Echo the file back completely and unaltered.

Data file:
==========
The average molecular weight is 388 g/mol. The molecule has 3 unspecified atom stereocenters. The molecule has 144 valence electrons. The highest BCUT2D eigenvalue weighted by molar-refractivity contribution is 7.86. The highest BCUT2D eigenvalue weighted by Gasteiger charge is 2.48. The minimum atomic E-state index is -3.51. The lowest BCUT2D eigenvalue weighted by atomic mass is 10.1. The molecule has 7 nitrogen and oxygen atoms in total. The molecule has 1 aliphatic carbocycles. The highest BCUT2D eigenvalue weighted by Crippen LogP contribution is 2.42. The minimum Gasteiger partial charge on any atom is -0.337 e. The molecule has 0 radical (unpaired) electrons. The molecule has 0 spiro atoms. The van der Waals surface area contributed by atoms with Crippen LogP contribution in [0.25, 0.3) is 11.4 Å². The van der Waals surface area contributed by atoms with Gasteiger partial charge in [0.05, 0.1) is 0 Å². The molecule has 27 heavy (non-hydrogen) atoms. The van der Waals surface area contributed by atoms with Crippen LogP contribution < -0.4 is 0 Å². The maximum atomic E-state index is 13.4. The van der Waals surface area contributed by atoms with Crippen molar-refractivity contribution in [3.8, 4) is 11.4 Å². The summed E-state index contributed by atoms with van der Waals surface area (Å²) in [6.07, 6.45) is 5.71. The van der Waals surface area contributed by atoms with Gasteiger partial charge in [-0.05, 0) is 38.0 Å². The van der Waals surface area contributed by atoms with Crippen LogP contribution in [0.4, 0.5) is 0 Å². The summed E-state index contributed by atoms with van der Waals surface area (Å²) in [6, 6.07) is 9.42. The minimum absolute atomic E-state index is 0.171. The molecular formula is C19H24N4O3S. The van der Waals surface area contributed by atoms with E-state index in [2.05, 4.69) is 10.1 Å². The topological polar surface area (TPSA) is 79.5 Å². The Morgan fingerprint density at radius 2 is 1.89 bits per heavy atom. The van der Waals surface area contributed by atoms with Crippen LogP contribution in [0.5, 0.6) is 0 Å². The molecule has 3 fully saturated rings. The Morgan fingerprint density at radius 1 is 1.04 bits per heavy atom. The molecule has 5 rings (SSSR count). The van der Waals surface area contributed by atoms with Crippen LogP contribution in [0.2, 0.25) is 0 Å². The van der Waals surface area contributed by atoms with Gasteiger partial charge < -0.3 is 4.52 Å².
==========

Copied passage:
The average molecular weight is 388 g/mol. The molecule has 3 unspecified atom stereocenters. The molecule has 144 valence electrons. The highest BCUT2D eigenvalue weighted by molar-refractivity contribution is 7.86. The highest BCUT2D eigenvalue weighted by Gasteiger charge is 2.48. The minimum atomic E-state index is -3.51. The lowest BCUT2D eigenvalue weighted by atomic mass is 10.1. The molecule has 7 nitrogen and oxygen atoms in total. The molecule has 1 aliphatic carbocycles. The highest BCUT2D eigenvalue weighted by Crippen LogP contribution is 2.42. The minimum Gasteiger partial charge on any atom is -0.337 e. The molecule has 0 radical (unpaired) electrons. The molecule has 0 spiro atoms. The van der Waals surface area contributed by atoms with Crippen LogP contribution in [0.25, 0.3) is 11.4 Å². The van der Waals surface area contributed by atoms with Gasteiger partial charge in [0.05, 0.1) is 0 Å². The molecule has 27 heavy (non-hydrogen) atoms. The van der Waals surface area contributed by atoms with Crippen LogP contribution < -0.4 is 0 Å². The maximum atomic E-state index is 13.4. The van der Waals surface area contributed by atoms with Crippen molar-refractivity contribution in [3.8, 4) is 11.4 Å². The summed E-state index contributed by atoms with van der Waals surface area (Å²) in [6.07, 6.45) is 5.71. The van der Waals surface area contributed by atoms with Gasteiger partial charge in [-0.05, 0) is 38.0 Å². The van der Waals surface area contributed by atoms with Crippen LogP contribution in [0.4, 0.5) is 0 Å². The summed E-state index contributed by atoms with van der Waals surface area (Å²) in [6, 6.07) is 9.42. The minimum absolute atomic E-state index is 0.171. The molecular formula is C19H24N4O3S. The van der Waals surface area contributed by atoms with E-state index in [2.05, 4.69) is 10.1 Å². The topological polar surface area (TPSA) is 79.5 Å². The Morgan fingerprint density at radius 2 is 1.89 bits per heavy atom. The van der Waals surface area contributed by atoms with Crippen LogP contribution in [0.5, 0.6) is 0 Å². The molecule has 3 fully saturated rings. The Morgan fingerprint density at radius 1 is 1.04 bits per heavy atom. The molecule has 5 rings (SSSR count). The van der Waals surface area contributed by atoms with Crippen LogP contribution in [0.2, 0.25) is 0 Å². The van der Waals surface area contributed by atoms with Gasteiger partial charge < -0.3 is 4.52 Å².